Cynthia Ozick, like Bellow, is a new author for me. Thanks to the push of Kevin at KevinFromCanada and John Self at The Asylum, I picked up Ozick’s THE SHAWL. Consisting of a story and a novella, THE SHAWL takes on large subjects. Three characters are central to both the story and the novella: A mother, Rosa, her niece, Stella, and her daughter, Magda. The shawl of the title figures prominently in both the story and the novella.
In the story, “The Shawl”, Rosa is in her early twenties, Stella is fourteen, and Magda is a baby. They are in a concentration camp. The story is only eight pages long, but dense with emotion. If it were much longer, I think the reader might become numb. As it is, it is near perfect, if a story about something so horrifying can be said to be perfect. The story is much anthologized, including in “The Best American Short Stories of the Century” (which is a great collection of short stories if you are at all hesitant about investing solely in Ozick). For fear of spoiling it, my only further comment is that it is well worth the effort to find and read it.
In the novella, “Rosa”, Rosa is an old woman living alone in Florida in a broken down “hotel” (the quotes are hers). Her social life consists primarily of writing letters to Stella (in English) and to Magda (in Polish). Her connections to the broader world are tenuous at best.
Her routine of solitude is broken one day when she takes her filthy sheets and clothes to the laundromat. There she meets Simon Persky, an old Jew who also happens to be from Warsaw. He left in 1920. Through Rosa’s interaction with Persky and another old man she meets who did not experience the Holocaust, Ozick explores the attitudes of “survivors”, a term Rosa finds dehumanizing, toward fellow Jews who were not there.
Persky, whether through lust, romanticism, benevolence, or boredom, spends the novella trying to entice Rosa to go on a date with him. He is an interesting character, though he remained something of a mystery to me. Perhaps, I have too little familiarity with elderly ex-New Yorkers living in Florida. I could not decide whether he was benevolent, benign, or threatening. Certainly he is threatening to Rosa’s cocooned existence. There are hints of the sinister or pathetic, but no damning evidence.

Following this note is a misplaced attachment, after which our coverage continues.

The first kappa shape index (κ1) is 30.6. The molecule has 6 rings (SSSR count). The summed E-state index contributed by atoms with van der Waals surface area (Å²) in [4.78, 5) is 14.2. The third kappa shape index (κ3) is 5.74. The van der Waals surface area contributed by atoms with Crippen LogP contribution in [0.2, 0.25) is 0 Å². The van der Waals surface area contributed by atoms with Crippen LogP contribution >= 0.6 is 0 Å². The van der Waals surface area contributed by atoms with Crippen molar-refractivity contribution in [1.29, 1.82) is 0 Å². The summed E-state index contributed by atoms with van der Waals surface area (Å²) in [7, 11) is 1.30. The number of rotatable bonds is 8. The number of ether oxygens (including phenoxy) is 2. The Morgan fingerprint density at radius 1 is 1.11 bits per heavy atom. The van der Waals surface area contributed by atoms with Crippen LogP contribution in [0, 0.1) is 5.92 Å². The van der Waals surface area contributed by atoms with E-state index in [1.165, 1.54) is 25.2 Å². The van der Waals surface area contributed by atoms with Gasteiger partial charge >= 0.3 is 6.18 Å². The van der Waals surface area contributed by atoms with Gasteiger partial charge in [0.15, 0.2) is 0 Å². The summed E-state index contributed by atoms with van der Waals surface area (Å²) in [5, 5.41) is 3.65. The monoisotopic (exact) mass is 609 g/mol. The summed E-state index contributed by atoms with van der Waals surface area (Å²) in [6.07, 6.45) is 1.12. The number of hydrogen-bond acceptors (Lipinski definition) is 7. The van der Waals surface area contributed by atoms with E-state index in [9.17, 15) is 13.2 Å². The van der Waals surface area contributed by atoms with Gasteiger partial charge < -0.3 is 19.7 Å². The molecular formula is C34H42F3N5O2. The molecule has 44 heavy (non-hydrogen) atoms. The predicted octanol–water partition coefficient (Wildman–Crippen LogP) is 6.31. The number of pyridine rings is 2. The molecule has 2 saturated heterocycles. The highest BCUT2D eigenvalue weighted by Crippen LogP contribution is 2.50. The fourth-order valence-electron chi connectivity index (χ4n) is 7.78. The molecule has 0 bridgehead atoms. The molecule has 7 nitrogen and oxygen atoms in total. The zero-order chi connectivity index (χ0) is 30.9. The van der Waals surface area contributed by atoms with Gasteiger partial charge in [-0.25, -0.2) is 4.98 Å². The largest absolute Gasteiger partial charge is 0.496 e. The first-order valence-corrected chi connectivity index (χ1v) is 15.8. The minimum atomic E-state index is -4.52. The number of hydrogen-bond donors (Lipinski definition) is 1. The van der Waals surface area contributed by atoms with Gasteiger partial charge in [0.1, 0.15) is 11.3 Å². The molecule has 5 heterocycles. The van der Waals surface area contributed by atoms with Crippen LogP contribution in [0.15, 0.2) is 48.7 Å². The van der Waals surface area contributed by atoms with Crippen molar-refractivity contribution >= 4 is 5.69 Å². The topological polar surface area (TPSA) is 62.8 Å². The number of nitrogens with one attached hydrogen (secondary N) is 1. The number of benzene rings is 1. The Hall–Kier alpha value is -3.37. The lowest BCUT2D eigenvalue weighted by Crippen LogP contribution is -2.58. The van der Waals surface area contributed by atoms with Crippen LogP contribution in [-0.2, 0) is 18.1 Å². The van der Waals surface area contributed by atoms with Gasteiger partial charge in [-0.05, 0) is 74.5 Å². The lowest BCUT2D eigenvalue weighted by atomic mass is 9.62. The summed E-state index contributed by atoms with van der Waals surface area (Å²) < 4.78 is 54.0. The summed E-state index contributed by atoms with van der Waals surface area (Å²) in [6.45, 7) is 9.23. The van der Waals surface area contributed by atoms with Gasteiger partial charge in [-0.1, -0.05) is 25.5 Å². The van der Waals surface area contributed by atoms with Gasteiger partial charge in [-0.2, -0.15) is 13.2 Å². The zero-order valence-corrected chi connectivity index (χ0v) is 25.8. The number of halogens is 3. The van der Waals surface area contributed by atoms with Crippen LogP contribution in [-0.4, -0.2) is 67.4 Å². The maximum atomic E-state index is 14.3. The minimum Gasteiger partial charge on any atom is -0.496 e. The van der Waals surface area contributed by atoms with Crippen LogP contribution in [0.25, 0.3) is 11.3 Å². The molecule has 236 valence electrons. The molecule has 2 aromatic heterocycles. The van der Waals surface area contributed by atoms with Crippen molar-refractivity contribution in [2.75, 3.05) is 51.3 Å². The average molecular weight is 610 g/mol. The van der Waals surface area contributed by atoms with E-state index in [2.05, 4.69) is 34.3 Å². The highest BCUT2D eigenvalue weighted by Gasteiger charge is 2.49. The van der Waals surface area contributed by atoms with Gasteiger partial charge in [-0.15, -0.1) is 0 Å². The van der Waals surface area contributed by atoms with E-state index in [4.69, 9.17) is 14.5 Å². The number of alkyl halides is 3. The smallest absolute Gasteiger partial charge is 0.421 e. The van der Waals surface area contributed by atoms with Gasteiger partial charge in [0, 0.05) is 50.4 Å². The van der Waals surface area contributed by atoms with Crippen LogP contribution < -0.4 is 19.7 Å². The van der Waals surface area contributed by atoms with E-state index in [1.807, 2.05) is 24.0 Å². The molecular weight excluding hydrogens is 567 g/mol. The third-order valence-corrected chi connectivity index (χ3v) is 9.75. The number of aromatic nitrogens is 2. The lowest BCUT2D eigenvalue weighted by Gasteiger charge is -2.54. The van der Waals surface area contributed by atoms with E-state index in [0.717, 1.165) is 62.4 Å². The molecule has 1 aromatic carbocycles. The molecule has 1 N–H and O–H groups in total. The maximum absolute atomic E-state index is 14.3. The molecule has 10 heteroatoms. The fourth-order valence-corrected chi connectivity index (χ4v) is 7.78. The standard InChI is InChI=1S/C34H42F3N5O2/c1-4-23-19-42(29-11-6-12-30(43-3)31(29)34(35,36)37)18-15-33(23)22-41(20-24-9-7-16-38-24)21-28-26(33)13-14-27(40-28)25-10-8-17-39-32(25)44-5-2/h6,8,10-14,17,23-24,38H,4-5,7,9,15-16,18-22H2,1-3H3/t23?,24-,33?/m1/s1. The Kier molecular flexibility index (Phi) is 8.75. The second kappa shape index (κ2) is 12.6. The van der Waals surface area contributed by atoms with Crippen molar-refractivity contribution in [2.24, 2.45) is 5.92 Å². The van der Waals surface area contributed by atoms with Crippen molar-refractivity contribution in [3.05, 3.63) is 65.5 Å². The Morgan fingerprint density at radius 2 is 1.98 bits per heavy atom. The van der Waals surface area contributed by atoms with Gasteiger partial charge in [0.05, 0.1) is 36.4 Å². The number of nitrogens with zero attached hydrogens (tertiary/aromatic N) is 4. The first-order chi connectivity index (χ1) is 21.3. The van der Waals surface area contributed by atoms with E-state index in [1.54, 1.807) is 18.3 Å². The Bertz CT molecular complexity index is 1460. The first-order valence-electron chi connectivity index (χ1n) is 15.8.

The true focus is Rosa. The letters constitute a large portion of the sixty page novella. After one letter, she muses on the writing process:
“What a curiosity it was to hold a pen – nothing but a small pointed stick, after all, oozing its hieroglyphic puddles: a pen that speaks, miraculously, Polish. A lock removed from the tongue. Otherwise the tongue is chained to the teeth and the palate. An immersion into the living language: all at once this cleanliness, this capacity, this power to make a history, to tell, to explain. To retrieve, to reprieve!
Rosa does lie. She lives mostly in the past, unable to escape the horrors of the Holocaust. And, to the extent she does get away, her mind goes mostly to pre-war Warsaw. She oft reminds Persky and herself that “[her] Warsaw isn’t [his] Warsaw.” In the Warsaw she remembers, her father and mother were somebody. They were not ordinary Jews, but true Poles. Her mother wanted to convert to Catholicism, people bowed to her. Her father was important.
Rosa carries horrible memories of the Holocaust, certainly, but part of what she laments is her loss of status. Due to the evils perpetrated by the Nazis, she went from somebody to nobody. First her family was stripped of its privilege, then they all were stripped of their humanity. Rosa feels she has never been able to regain, in the eyes of the world, her humanity.
This theme is repeated throughout the novella, as with her indignation at being labeled “refugee” or “survivor”. Barbed wire she encounters in America is likewise a reminder that she is less than, that others, even other Jews, consider her to be “riff raff” to be kept separate and apart. But her characterizations are not the only possible ones, as Persky reminds her.
Her tragedy, in the novella, is that she believes she cannot retrieve her past status as a full, complete human being. Who can argue? So she retreats to an alternate present, where she yearns for the past. She is a sympathetic character, but a frustrating one as well. I wanted her, as Persky urges, to forget a little, even though I know this probably asks too much. I want her to have her reprieve.